JACKSONVILLE, Fla. -- Despite losing Drew Brees to retirement and their home stadium to Hurricane Ida for Week 1, the New Orleans Saints and Jameis Winston got off to a stunningly dominant start in Week 1.
Winston threw five touchdown passes in his starting debut with the Saints -- with zero turnovers -- as they routed the Green Bay Packers 38-3 in their makeshift "home" venue at TIAA Bank Field on Sunday. He capped his day with a 55-yard touchdown pass to wide receiver Deonte Harris in the fourth quarter, while New Orleans' defense was just as dominant with two interceptions of reigning MVP Aaron Rodgers.
"That was for the city," Winston said after the game, as he repeatedly redirected questions about how meaningful the performance was for him personally. "So, shoutout to the city of New Orleans. We did that for them. We knew how much it would mean to get a great victory for that region. They've been through so much [with damage and power outages from the hurricane]. And for us to be able to celebrate this victory with them, it's just hats off to them for their resilience, because they motivated us, they inspired us to come out there and ball."
Winston's performance was meaningful in its own right, however, considering it was his first NFL start since the Tampa Bay Buccaneers decided to replace him with Tom Brady during the 2020 offseason after Winston became the first player in league history to throw at least 30 touchdown passes and 30 interceptions in the same season.
Winston was remarkably effective for most of Sunday's contest, often settling for smart checkdowns or scrambling away from pressure -- as he ran four times for 38 yards and three first downs. He had just 93 passing yards before adding the 55-yard home run to Harris early in the fourth. Winston's ultimate total of 148 passing yards were the fewest in a five-touchdown game in NFL history, according to ESPN Stats & Information data.
Winston did have one interception in the second half that was nullified by a personal foul penalty.
"I thought he played very well. He was locked in, focused. We spread the ball around," Saints coach Sean Payton said.
Saints running back Alvin Kamara agreed.
"I didn't have any questions about him," Kamara said. "My impressions are what I've felt this whole camp. ... I'm impressed, I guess, but that's what I expect from him."
The Saints' commanding performance overall was certainly surprising, however, considering the level of their opponent and all of the adversity the team was dealing with leading up to this matchup.
Winston, 27, was actually one of 10 new starters for the Saints in Week 1 because of Brees' retirement, an offseason salary-cap purge, injuries and a suspension. The team also lost standout center Erik McCoy to an unspecified leg injury in the first quarter.
On top of that, the Saints spent the past two weeks training in the Dallas area after Hurricane Ida left most of the New Orleans area without power when it hit the Gulf Coast on Aug. 29.
Nevertheless, Winston and the Saints responded with one of the most efficient and superior performances of the entire Payton era. They possessed the ball for 21:51 in the first half, in what was the Saints' largest time of possession since 2000. And they became the first NFL team to put together back-to-back 15-play touchdown drives since 2000, according to ESPN Stats & Information research.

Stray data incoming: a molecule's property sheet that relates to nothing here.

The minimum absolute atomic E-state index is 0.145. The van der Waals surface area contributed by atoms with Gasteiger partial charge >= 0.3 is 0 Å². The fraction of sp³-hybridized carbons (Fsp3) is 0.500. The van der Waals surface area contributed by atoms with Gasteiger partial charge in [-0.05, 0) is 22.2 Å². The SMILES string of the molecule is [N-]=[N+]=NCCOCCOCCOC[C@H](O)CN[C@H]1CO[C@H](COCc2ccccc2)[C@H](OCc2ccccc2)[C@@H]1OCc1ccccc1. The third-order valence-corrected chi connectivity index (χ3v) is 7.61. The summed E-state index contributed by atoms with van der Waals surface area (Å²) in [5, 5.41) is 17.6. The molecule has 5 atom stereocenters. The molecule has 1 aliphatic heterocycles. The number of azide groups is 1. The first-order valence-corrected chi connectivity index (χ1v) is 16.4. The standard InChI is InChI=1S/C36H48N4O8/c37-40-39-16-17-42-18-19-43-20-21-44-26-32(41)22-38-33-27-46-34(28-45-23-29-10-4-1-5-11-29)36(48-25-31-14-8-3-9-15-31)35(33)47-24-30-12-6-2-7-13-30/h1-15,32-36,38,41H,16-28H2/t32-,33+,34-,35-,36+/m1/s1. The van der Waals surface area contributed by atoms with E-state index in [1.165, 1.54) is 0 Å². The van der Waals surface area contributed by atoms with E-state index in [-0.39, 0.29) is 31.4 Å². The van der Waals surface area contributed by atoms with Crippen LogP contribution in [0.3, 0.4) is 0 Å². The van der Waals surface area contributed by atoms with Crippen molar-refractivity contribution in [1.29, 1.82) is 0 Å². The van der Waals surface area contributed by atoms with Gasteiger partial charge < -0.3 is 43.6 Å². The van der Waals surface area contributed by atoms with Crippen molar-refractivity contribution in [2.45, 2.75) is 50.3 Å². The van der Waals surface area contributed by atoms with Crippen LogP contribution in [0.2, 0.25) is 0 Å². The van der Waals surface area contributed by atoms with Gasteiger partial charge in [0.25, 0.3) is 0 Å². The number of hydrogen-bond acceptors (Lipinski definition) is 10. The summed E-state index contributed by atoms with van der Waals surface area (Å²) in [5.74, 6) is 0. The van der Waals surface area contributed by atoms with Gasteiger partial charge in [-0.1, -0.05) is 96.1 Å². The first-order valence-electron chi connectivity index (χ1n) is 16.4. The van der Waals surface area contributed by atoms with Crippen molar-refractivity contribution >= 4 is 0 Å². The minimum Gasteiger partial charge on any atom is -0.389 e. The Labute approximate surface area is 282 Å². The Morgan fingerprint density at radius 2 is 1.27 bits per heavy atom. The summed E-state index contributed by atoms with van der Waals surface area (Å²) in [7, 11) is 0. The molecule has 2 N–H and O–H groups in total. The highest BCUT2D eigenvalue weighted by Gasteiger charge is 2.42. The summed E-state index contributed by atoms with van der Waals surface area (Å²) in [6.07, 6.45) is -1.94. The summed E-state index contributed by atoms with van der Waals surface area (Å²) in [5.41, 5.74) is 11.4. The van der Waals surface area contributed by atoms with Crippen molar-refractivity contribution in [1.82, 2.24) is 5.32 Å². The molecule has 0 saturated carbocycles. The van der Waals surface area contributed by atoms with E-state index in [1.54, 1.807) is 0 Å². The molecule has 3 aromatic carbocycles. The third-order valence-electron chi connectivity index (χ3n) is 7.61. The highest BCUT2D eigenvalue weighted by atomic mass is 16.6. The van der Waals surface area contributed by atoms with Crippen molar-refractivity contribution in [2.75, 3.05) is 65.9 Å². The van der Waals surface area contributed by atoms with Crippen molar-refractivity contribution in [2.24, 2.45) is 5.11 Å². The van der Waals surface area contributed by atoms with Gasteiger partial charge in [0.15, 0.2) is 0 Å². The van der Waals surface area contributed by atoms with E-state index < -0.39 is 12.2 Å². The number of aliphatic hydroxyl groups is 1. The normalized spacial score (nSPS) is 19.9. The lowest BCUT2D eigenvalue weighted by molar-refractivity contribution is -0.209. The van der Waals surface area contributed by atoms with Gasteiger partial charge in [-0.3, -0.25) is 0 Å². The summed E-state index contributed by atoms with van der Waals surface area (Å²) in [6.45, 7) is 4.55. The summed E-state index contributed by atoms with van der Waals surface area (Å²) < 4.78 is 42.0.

"Obviously, it was a really good win for us. All three units were really good. I was proud of how they played. I thought we were physical, and we played with a lot of energy," said Payton, who acknowledged that the hot weather was one of the reasons why the Saints chose Jacksonville as their alternate venue for Sunday's game, knowing that it would fit well with their belief that they could dominate the game at the line of scrimmage.
"Yeah, we felt like the hotter, the better. And that's no disrespect [to Green Bay]," said Payton, who added that a Northern team would choose cold weather under similar circumstances.
The other message that Payton preached to his players over the past two weeks -- and that several players repeated -- is that no one outside of their building would cut them any slack because of the adversity they were facing.
"Really, honestly, and I mean this with all due respect, no one really cares," Payton said. "We tried to do our best organizationally. And one of the game balls went out to all the people that are involved in the logistics; there's so much that goes into equipment and hotel planning and all of that. And the main goal is to create an environment where all the other distractions are removed and you can focus on football. And those people really did a good job the last two weeks."
Kamara took Payton's mindset one step further, saying he ignored all the offseason doubters who expected the Saints to suffer without Brees and injured wide receiver Michael Thomas, among other missing players.
"I'm the wrong person to ask, because I don't care [about doubters]," Kamara said. "We come in every season and our goals are the highest goals. So we're not looking at, 'Oh, this person is gone, so we might not be ... '
"I come in every year thinking we're gonna be the s---."
The Saints will return this week to Dallas, where they have been training at TCU's facilities. It's unclear when they will go home to New Orleans now that power is returning throughout the area. Their next home game is scheduled for Week 4 against the New York Giants.